The Murdoch-controlled pan-European paybox has already successfully spawned several Italo skeins for the global marketplace such as “Gomorrah” and “The Young Pope.”
Co-produced by Italy’s Cattleya, now controlled by ITV, and France’s Atlantique Productions, ‘Django’ is being described as a high-concept reimagining of the cult 1966 Sergio Corbucci Western that launched the career of Franco Nero (pictured), but with the grit and edginess of today’s premium TV.
The show will not take it cue from Quentin Tarantino’s 2012 homage “Django Unchained.”
Instead “It takes the atmosphere of Corbucci’s original Italian movie, but with a super modern script,” said Sky Italia content chief Andrea Scrosati, noting that it has elements “that you would never suspect in a Western.” For instance, “a gay sheriff who obviously has to conceal that, which creates a psychological hurdle.”
The head writers on “Django” are Leonardo Fasoli and Maddalena Ravagli who both worked on “Gomorrah.” The director/showrunner is being kept under wraps.
“Django,” which will be Sky Italia’s first full-fledged period drama, is likely to become the first of several Spaghetti Western concept series being developed in Italy to hit global screens. “They could potentially open up an entire new genre strand,” Scrosati noted.
Also expected to fly with Sky Italia, though not yet fully contractualised, is “The Devils,” which will reconstruct predatory dynamics that prompted the Eurozone crisis. It will delve into the world of financial traders in London, Frankfurt and Milan, based on a book by Italian trader Guido Brera who worked for Morgan Stanley in London.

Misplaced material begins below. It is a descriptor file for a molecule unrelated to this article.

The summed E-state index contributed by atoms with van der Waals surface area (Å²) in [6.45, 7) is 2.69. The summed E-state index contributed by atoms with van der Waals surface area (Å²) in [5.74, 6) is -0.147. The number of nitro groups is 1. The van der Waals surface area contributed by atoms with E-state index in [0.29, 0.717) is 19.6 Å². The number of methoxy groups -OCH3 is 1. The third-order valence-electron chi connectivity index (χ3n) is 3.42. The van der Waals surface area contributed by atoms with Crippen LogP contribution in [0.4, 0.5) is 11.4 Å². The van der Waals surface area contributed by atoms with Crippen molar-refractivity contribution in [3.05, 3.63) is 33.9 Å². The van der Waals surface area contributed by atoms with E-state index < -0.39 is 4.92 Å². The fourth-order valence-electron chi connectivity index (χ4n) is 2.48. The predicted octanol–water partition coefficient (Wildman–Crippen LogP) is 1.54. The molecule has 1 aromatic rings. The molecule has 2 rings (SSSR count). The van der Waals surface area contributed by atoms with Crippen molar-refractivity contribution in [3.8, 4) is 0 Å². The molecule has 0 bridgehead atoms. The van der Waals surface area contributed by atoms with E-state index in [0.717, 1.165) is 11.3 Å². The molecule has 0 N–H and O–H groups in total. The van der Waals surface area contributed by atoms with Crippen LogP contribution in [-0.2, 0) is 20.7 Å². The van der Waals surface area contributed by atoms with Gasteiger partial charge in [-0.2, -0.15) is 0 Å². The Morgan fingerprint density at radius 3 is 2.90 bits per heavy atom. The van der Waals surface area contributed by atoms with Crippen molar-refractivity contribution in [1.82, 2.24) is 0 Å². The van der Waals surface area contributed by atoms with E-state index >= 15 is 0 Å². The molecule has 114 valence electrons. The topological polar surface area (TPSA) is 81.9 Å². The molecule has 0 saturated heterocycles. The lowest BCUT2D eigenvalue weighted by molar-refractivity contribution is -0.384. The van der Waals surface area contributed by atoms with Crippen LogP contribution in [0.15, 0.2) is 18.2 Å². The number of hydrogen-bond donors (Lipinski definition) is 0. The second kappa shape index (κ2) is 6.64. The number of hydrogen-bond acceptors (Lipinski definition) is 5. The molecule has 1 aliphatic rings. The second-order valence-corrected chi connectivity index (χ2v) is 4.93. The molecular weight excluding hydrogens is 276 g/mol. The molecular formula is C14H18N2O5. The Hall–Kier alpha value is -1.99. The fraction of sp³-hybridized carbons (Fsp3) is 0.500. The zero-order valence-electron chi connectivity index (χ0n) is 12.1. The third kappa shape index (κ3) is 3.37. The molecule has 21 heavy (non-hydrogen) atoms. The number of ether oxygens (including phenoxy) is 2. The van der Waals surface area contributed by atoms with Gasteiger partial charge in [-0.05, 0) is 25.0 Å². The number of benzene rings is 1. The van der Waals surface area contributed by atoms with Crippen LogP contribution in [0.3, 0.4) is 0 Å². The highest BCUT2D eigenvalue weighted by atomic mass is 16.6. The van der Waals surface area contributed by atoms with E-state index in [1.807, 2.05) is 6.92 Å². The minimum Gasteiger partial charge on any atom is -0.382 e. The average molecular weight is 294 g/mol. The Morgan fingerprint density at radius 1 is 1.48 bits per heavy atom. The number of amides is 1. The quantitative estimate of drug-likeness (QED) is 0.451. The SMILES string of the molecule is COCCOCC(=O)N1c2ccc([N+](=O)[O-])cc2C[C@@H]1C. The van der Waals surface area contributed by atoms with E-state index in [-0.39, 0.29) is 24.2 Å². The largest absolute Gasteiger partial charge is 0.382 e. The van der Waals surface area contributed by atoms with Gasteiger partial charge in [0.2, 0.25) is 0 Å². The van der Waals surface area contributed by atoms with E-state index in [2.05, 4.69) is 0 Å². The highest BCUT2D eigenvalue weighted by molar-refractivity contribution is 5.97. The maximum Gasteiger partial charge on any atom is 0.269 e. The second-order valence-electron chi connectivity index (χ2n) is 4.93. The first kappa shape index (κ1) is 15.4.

“Devils” is being produced by Lux Vide, the Italian shingle behind hit period drama “Medici.” It will be the first show that Sky Italia does with Lux Vide. International talents and the directorial team are being kept under wraps.
Also in Sky Italia’s pipeline are “1994,” the fourth season of “Gomorrah,” and Paolo Sorrentino’s “The New Pope,” which will start production in the Spring of 2018.
Scrosati underscored that Sky Italia’s drama output is “increasingly integrated” with the Sky shows that are coming out of the U.K. and Germany.
“This year you will start to see the result of a [pan-European] strategy,” he said, noting that the U.K.’s “Riviera” and “Tin Star” have performed well in Italy and he has similar expectations for Germany’s “Babylon Berlin,” which will soon launch into Italy from the Rome Film Festival, and also for “Britannia” coming up in 2018.